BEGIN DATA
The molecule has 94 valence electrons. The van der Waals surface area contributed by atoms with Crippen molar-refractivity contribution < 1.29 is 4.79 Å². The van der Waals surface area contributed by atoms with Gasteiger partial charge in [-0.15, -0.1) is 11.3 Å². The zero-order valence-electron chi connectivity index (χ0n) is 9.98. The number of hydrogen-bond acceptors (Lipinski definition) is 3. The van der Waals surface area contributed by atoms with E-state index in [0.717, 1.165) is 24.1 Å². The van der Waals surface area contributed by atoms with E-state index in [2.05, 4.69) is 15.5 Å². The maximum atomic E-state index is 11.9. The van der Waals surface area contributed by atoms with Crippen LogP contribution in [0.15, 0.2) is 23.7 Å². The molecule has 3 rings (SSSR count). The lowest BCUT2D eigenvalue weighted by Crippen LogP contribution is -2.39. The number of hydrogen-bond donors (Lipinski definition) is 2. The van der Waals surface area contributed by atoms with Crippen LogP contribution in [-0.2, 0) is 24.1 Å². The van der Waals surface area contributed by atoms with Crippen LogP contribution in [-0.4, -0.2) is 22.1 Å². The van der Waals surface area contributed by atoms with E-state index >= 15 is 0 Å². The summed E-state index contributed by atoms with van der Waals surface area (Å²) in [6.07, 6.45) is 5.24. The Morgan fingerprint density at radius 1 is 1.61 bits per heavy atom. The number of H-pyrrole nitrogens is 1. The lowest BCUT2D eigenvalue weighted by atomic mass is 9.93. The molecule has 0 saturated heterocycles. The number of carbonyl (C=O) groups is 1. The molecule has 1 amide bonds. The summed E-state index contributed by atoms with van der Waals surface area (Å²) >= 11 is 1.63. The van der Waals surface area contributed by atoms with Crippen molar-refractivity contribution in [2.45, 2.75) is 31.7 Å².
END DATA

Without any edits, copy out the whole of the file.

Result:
The molecule has 94 valence electrons. The van der Waals surface area contributed by atoms with Crippen molar-refractivity contribution < 1.29 is 4.79 Å². The van der Waals surface area contributed by atoms with Gasteiger partial charge in [-0.15, -0.1) is 11.3 Å². The zero-order valence-electron chi connectivity index (χ0n) is 9.98. The number of hydrogen-bond acceptors (Lipinski definition) is 3. The van der Waals surface area contributed by atoms with E-state index in [0.717, 1.165) is 24.1 Å². The van der Waals surface area contributed by atoms with E-state index in [2.05, 4.69) is 15.5 Å². The maximum atomic E-state index is 11.9. The van der Waals surface area contributed by atoms with Crippen LogP contribution in [0.15, 0.2) is 23.7 Å². The molecule has 3 rings (SSSR count). The lowest BCUT2D eigenvalue weighted by Crippen LogP contribution is -2.39. The number of hydrogen-bond donors (Lipinski definition) is 2. The van der Waals surface area contributed by atoms with Crippen LogP contribution in [-0.2, 0) is 24.1 Å². The van der Waals surface area contributed by atoms with Crippen LogP contribution in [-0.4, -0.2) is 22.1 Å². The van der Waals surface area contributed by atoms with E-state index >= 15 is 0 Å². The summed E-state index contributed by atoms with van der Waals surface area (Å²) in [6.07, 6.45) is 5.24. The Morgan fingerprint density at radius 1 is 1.61 bits per heavy atom. The number of H-pyrrole nitrogens is 1. The lowest BCUT2D eigenvalue weighted by atomic mass is 9.93. The molecule has 0 saturated heterocycles. The number of carbonyl (C=O) groups is 1. The molecule has 1 amide bonds. The summed E-state index contributed by atoms with van der Waals surface area (Å²) >= 11 is 1.63. The van der Waals surface area contributed by atoms with Crippen molar-refractivity contribution in [2.45, 2.75) is 31.7 Å².